PROPERTY NEWS - Low-cost real estate agencies have been making an undeniable splash in the media recently. With the cost of living for South Africans rising every day, it's certainly refreshing to see a service that claims to be dropping prices rather than increasing them.
Like many things in life, however, low-cost real estate agencies can't always be taken on face value. Tony Clarke, MD of the Rawson Property Group, explains.
"It's always exciting to see new approaches to the traditional real estate model," he says. "Disruption of the status quo makes for a stronger, more innovative industry, after all. That said, the introduction of new models can make it more difficult for homeowners to understand their options. In the case of low-cost realtors, I think there's been a lot of buzz around fees, but very little publicity on what those fees actually get you, and what you'd potentially be giving up by going the low-cost route."
Low-cost isn't always the lowest According to Clarke, one of the most common misconceptions is that low-cost realtors are always going to be the most affordable option for sellers. "In reality, all the low-cost agencies have a minimum fee ranging from R29 500 to R39 995, plus VAT," he says.
"This isn't surprising - they need to be able to cover their costs - but considering the current median property price in South Africa is just over R1-million, those minimum fees are often equal to or even more than a traditional real estate agent's 5%. That means for sellers in the mid to low end of the market, for whom savings are arguably the most important, so-called 'low-cost' agencies are actually the least affordable option."
'All-inclusive' doesn't include it all
Sellers of higher valued properties may find "low-cost" fees more affordable, but Clarke warns that added extras could still push up the price tag. "Your typical 'all-inclusive' low-cost commission, or flat fee, only covers the bare essentials - it certainly doesn't get you all the services you're likely to expect," he says. "Sellers could expect to be charged an additional amount to even conduct viewings of their property."
Satisfaction is not guaranteed
The hidden costs don't stop with optional extras. Most low-cost agencies also charge a cancellation fee if sellers decide to opt out of their services for any reason. "I've always believed that it's very important that sellers can cancel their contract with their estate agent at any time if they're not living up to expectations," says Clarke.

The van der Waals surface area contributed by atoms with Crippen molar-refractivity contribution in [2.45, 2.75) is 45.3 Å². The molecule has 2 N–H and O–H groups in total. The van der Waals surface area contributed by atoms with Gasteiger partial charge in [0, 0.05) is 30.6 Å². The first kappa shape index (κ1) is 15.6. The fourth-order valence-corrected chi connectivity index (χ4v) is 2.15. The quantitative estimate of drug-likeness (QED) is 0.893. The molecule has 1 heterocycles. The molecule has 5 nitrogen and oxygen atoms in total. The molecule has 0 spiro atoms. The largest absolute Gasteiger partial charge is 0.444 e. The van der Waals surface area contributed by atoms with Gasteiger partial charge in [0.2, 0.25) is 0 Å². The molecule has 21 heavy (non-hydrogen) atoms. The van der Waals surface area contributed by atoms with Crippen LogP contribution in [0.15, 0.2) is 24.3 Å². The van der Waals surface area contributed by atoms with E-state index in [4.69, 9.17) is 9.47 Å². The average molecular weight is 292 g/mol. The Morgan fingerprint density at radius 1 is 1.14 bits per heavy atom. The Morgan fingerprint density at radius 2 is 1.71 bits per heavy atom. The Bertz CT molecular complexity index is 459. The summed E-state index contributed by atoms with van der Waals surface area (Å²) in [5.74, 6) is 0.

"It incentivises good customer service and decreases the seller's risk. By adding a financial penalty for cancellation, these agencies can essentially do as they please with no repercussions. It's a setup that puts all the power in the agency's hands and leaves the seller with little recourse if they're unsatisfied with the service."
Technology can't replace the human touch
One of the most common ways low-cost agencies claim to be able to offer their publicised rates is by leveraging the latest technology to automate much of their service. According to Clarke, this sounds great on paper, but makes little sense in practice for an industry that revolves largely around human perceptions and emotions.
"Data and statistics are great," he says, "but when it comes to property, they only tell half the story. Technology can never replace the market insights and instincts of a highly trained, locally based agent, and certainly can't offer the personal touch that is so important when it comes to negotiating and closing a deal."
Inaccurate valuations undercut sellers
While all agencies make use of data-driven insights during processes like valuations, Clarke says statistics can only take valuations so far. "Statistics are invariably based on recent transfers, not current properties on the market, and so they're typically at least a couple of months out of date," he says.
"That, alone, can lead to inaccurate valuations, but statistics also ignore 'soft' factors like buyer trends, style and ambience. To account for the effect of these on a property's value, you really need to know your neighbourhood and its buyers inside out."
For most low-cost agencies, this level of hands-on knowledge is literally impossible, as their agents are spread thin across huge areas. "There's also less incentive for agents to aim for the best price, since their commissions and flat fees mean it's often more profitable for them to sell fast than to sell high," says Clarke. "That could easily leave sellers taking home less than they would have with a traditional agent, even if those services came with higher fees."
Sellers using low-cost agencies could still find themselves struggling to attract buyers, even if their properties are priced for a quick sale. "The market is under pressure at the moment," says Clarke, "and agents are really having to leverage their referral networks to secure buyers. The newer agencies don't have the traction or national footprint to be able to compete on that front yet. That leaves them relying solely on digital property portals which often struggle to convert online listings into actual leads."
While Clarke acknowledges that low-cost models offer a new approach to an age-old industry, and looks forward to seeing where their business model ends up, he warns sellers not to get caught up in the buzz of publicity.
"Do the research, understand the options, and make an informed decision based on facts not assumptions," he says. "Property is a major asset and its sale shouldn't be entrusted to just anyone."
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